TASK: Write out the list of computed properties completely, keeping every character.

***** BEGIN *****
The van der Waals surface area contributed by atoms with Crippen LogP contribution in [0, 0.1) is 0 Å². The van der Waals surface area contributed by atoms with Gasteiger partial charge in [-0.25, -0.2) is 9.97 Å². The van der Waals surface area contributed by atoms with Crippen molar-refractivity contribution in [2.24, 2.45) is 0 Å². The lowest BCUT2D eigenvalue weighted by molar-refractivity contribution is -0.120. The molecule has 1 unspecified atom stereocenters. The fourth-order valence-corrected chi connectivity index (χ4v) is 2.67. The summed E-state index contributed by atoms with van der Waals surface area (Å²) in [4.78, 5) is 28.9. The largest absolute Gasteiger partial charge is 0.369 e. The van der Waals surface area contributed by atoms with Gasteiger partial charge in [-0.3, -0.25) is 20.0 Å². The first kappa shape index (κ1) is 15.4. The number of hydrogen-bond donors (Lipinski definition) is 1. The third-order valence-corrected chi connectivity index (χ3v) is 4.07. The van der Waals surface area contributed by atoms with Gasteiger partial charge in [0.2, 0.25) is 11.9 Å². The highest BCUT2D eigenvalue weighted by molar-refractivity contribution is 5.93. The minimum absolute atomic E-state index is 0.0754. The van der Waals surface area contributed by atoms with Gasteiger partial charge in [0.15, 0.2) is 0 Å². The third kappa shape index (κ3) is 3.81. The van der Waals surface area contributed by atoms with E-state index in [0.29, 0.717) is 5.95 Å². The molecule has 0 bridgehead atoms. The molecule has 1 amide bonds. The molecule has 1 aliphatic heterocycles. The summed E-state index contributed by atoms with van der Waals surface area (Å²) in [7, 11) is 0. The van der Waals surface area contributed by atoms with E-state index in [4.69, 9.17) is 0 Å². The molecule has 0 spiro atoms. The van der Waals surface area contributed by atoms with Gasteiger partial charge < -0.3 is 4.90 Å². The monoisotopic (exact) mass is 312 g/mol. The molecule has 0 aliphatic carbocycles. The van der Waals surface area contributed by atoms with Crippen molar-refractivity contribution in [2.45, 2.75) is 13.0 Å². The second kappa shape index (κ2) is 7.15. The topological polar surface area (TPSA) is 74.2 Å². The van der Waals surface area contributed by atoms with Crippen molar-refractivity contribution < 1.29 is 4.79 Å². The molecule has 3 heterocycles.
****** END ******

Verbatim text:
The van der Waals surface area contributed by atoms with Crippen LogP contribution in [0, 0.1) is 0 Å². The van der Waals surface area contributed by atoms with Gasteiger partial charge in [-0.25, -0.2) is 9.97 Å². The van der Waals surface area contributed by atoms with Crippen molar-refractivity contribution in [2.24, 2.45) is 0 Å². The lowest BCUT2D eigenvalue weighted by molar-refractivity contribution is -0.120. The molecule has 1 unspecified atom stereocenters. The fourth-order valence-corrected chi connectivity index (χ4v) is 2.67. The summed E-state index contributed by atoms with van der Waals surface area (Å²) in [4.78, 5) is 28.9. The largest absolute Gasteiger partial charge is 0.369 e. The van der Waals surface area contributed by atoms with Gasteiger partial charge in [-0.3, -0.25) is 20.0 Å². The first kappa shape index (κ1) is 15.4. The number of hydrogen-bond donors (Lipinski definition) is 1. The third-order valence-corrected chi connectivity index (χ3v) is 4.07. The van der Waals surface area contributed by atoms with Gasteiger partial charge in [0.2, 0.25) is 11.9 Å². The highest BCUT2D eigenvalue weighted by molar-refractivity contribution is 5.93. The minimum absolute atomic E-state index is 0.0754. The van der Waals surface area contributed by atoms with Gasteiger partial charge in [0.15, 0.2) is 0 Å². The third kappa shape index (κ3) is 3.81. The van der Waals surface area contributed by atoms with E-state index in [0.29, 0.717) is 5.95 Å². The molecule has 0 bridgehead atoms. The molecule has 1 amide bonds. The molecule has 1 aliphatic heterocycles. The summed E-state index contributed by atoms with van der Waals surface area (Å²) in [7, 11) is 0. The van der Waals surface area contributed by atoms with E-state index in [4.69, 9.17) is 0 Å². The molecule has 0 spiro atoms. The van der Waals surface area contributed by atoms with Gasteiger partial charge < -0.3 is 4.90 Å². The monoisotopic (exact) mass is 312 g/mol. The molecule has 0 aliphatic carbocycles. The van der Waals surface area contributed by atoms with Crippen molar-refractivity contribution in [2.45, 2.75) is 13.0 Å². The second kappa shape index (κ2) is 7.15. The topological polar surface area (TPSA) is 74.2 Å². The van der Waals surface area contributed by atoms with Crippen molar-refractivity contribution < 1.29 is 4.79 Å². The molecule has 3 heterocycles.